Let us, then, wait patiently for any result, however meagre from one or more of these conflicting and puzzling realities of an old immemorial world.—
On this threshold of my arguments, I make you a present of Iwo propositions—the one known, the other unknown at present. The first the eye—the second the ear. The former resolves itself into written records such as you have mentally seen—the latter comports with oral records, but found alive and auricular, as it were, in names of men and things. In other words, Is history versus philology ?—Is philology versus history? or rather, does history plus philology, as its handmaiden, offer safer guarantees to my dilemma. You are of age, I know, and must decide for yourselves. Now to the expedition.
The Cimmerians, then, upon their exit from Kipfiepia (Cimmeria) are described according to the combined inferences of written documents and oral traditions, as advancing westwards across the River Tyras, where they stopped for a while to do homage to the 'beddrod yn y garnedd' to the sepulchral, honored, final homes of their ancestral kings. Their remains, were, it seems, at first reduced to ashes on the funereal pile, commingled with pieces of flesh of different animals—the first born of each it is said— generally of oxen; but those of asses were, if at hand, preferred. Garlands of olive branches, intermixed with asphodel and ears of corn, were also thrown thereon by one or two white-robed virgins, according to the dignity and station of the defunct; and a triple libation of wine mixed with water was then spilt on the fire-extinct embers by the officiating priest, out of an Eurgyrn, a golden patera or goblet, from the root aur, gold, and corn, a horn, amid the most fervent tokens of despair and lamentation. Then the gold and silver ornaments or other cherished vestments or articles of the deceased were inclosed around the cawg neu ysten hridd, the clay burnt urn, within a cistfaen or Ikchau pedronglog, i. e., fourslabbed stone sepulchre, which then was closely covered over by a huge flat cloriad, a coverlid, or over-top.
"Piau y bedd pedryfal,
"Ai bedwar maen amytal?
"Bedd Madawc Marchawg dywal!
"Whose four-angled tomb is this,
"With its four blocks of stone so lofty?
"It is the tomb of the brave Madawc, the Prince!"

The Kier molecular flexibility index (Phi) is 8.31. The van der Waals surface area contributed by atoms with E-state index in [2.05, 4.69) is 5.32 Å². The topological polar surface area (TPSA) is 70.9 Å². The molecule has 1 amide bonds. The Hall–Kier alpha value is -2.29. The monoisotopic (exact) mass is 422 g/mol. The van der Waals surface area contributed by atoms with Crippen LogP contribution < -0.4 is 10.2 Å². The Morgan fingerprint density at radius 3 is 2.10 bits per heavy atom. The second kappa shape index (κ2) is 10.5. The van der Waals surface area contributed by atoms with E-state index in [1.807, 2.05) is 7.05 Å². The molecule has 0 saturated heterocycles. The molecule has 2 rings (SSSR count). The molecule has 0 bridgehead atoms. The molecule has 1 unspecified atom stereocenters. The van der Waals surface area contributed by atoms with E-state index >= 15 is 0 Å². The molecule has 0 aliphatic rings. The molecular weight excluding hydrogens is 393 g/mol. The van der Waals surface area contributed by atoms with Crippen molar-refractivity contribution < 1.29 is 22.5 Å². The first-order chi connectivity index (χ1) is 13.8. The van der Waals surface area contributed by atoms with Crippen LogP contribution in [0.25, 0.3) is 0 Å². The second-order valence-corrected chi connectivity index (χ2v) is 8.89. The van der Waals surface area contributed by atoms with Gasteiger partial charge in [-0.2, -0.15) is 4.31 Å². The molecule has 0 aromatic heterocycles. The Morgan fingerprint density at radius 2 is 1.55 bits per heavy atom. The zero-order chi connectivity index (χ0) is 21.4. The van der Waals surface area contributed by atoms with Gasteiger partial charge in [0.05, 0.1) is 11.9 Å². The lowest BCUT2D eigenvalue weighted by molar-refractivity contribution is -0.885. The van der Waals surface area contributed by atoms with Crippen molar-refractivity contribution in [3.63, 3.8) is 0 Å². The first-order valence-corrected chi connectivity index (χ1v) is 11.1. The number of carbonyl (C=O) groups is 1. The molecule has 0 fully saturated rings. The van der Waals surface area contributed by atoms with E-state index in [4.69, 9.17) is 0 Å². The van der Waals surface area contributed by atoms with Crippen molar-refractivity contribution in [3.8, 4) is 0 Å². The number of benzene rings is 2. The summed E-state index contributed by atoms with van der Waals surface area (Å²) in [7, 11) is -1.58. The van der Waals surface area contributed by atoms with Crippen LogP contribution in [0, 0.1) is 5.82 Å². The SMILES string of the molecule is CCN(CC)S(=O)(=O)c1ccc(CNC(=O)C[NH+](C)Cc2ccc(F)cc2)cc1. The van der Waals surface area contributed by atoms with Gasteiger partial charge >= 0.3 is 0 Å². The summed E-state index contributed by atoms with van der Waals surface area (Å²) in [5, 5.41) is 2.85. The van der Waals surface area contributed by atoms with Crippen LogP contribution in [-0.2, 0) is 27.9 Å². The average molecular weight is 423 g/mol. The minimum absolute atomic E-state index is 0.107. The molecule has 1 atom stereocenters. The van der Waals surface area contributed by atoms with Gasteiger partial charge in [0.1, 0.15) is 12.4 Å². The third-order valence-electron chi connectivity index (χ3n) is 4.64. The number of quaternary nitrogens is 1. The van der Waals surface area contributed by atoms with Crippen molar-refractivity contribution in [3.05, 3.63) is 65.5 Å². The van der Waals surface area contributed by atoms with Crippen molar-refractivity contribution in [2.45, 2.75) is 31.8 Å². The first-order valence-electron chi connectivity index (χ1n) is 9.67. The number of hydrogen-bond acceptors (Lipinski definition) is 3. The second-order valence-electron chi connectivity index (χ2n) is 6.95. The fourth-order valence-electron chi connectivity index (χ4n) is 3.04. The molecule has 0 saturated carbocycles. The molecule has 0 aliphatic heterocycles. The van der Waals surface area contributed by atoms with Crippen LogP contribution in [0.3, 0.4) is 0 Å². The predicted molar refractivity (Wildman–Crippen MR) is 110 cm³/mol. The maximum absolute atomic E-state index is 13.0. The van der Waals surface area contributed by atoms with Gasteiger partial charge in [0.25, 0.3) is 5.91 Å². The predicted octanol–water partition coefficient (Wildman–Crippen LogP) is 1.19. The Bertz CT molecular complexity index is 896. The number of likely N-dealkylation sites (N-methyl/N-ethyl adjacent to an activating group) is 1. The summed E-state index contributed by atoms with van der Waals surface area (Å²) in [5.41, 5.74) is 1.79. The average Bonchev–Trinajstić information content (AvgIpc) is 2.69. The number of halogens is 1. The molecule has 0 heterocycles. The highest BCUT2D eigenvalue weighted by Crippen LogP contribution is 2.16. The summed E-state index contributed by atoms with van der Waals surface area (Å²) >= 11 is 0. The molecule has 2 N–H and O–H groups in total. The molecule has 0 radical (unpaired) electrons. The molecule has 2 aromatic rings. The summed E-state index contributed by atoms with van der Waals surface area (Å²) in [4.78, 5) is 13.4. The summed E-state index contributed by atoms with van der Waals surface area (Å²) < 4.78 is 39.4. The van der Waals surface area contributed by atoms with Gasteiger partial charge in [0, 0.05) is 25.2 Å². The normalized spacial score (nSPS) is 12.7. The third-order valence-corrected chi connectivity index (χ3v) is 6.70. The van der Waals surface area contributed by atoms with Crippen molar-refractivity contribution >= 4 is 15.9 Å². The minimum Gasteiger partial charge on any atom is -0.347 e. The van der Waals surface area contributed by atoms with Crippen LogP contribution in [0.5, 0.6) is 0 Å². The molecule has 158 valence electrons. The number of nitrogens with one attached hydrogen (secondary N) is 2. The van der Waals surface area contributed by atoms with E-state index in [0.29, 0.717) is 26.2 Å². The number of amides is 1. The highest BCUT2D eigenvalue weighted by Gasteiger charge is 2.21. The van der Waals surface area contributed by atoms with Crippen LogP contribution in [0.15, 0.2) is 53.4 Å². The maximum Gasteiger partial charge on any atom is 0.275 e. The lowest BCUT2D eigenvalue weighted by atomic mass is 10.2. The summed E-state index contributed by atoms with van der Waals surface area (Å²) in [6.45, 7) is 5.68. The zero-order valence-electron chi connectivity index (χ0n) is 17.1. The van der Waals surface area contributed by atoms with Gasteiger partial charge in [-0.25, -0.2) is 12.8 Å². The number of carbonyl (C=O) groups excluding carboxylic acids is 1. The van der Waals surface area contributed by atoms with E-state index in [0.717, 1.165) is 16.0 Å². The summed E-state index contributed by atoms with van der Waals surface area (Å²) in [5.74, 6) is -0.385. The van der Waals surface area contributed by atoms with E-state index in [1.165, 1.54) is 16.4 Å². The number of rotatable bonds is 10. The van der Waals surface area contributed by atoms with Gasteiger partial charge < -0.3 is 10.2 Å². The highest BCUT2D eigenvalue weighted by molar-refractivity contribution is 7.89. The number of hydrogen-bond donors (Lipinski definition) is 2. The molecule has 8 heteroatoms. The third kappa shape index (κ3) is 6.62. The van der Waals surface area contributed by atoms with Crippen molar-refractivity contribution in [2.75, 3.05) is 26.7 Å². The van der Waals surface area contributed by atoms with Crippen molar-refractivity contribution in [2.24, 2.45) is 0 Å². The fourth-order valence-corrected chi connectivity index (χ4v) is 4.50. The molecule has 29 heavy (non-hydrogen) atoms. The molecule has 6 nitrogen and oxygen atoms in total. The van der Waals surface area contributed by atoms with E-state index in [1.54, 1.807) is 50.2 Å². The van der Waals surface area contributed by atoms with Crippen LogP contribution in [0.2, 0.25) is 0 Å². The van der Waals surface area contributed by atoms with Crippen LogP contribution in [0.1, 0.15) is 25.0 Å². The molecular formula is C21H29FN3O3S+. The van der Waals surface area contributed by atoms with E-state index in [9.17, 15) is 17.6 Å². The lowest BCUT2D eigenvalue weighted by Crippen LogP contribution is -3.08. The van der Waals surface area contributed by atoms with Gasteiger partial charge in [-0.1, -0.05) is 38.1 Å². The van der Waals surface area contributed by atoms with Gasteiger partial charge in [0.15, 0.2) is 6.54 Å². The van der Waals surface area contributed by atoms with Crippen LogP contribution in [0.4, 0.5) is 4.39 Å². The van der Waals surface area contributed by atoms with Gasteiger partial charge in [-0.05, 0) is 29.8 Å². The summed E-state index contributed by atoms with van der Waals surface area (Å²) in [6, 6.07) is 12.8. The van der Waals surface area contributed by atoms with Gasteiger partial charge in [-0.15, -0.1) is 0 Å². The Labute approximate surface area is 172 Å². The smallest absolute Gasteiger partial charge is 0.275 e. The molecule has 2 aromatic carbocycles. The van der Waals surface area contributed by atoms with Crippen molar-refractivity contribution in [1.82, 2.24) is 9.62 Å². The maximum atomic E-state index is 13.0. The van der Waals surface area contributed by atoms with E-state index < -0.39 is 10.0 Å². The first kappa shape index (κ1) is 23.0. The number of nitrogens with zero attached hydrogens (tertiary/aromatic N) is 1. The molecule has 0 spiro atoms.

Again, as correlative modern proof, one of the Mabinogion, in describing the history of Bronwen (the daughter of Llyr), who was aunt to Garadawg ab bran ab Llyr, viz., Caractacus, the intrepid defender of his country's rights, mentions several interesting particulars of her life in Iwerddon and other localities, and goes on to remark that she eventually died, yn ynys Mon (Anglesea), and that "Bedd petryal a wnaed i Fronwen ferch Llyr ar lan Alaw, ae yno y claddwyd hi (A four-angled tomb was made to Bronwen, the daughter of Llyr on the bank of the Alaw—and there was she buried)." Her ashes were accidentally found in the year 1813 by a farmer of the district, in a cawg or urn, of a form and construction similar to others generally discovered in old tomb stones.* This precious sepulchral relic is now deposited in the British Museum. These last few ideas of sombre tint have cost me days and nights of anxious toil to get and learn. I now regret it not, though poor the labour be.
When the debt ot friendship and of love was paid to this sequestered holy spot—in honor of their royal sires, they went apart to see the nation's graves—the graves of those they loathed to quit
"'A beddau tadau' n y tir
"Nec tumulos patrum sub silentio relinquere."
"Och alar! ni ddychwelant mwy i'u gwlad."—
they veered their course southwards, in agmine denso, across the arid, distant-view-kept flat of Dacia (from the root dac-w, yonder), some on the right, others to the left, until at last the leading van cried out along to those, that from fatigue, or thirst, or mental woe, trained their tardive steps along, Tan-aw, tan-aw, tanaw; signifying spreading water, continous water, abundant water.
* This royal princess must have been buried prior to the Roman invasion.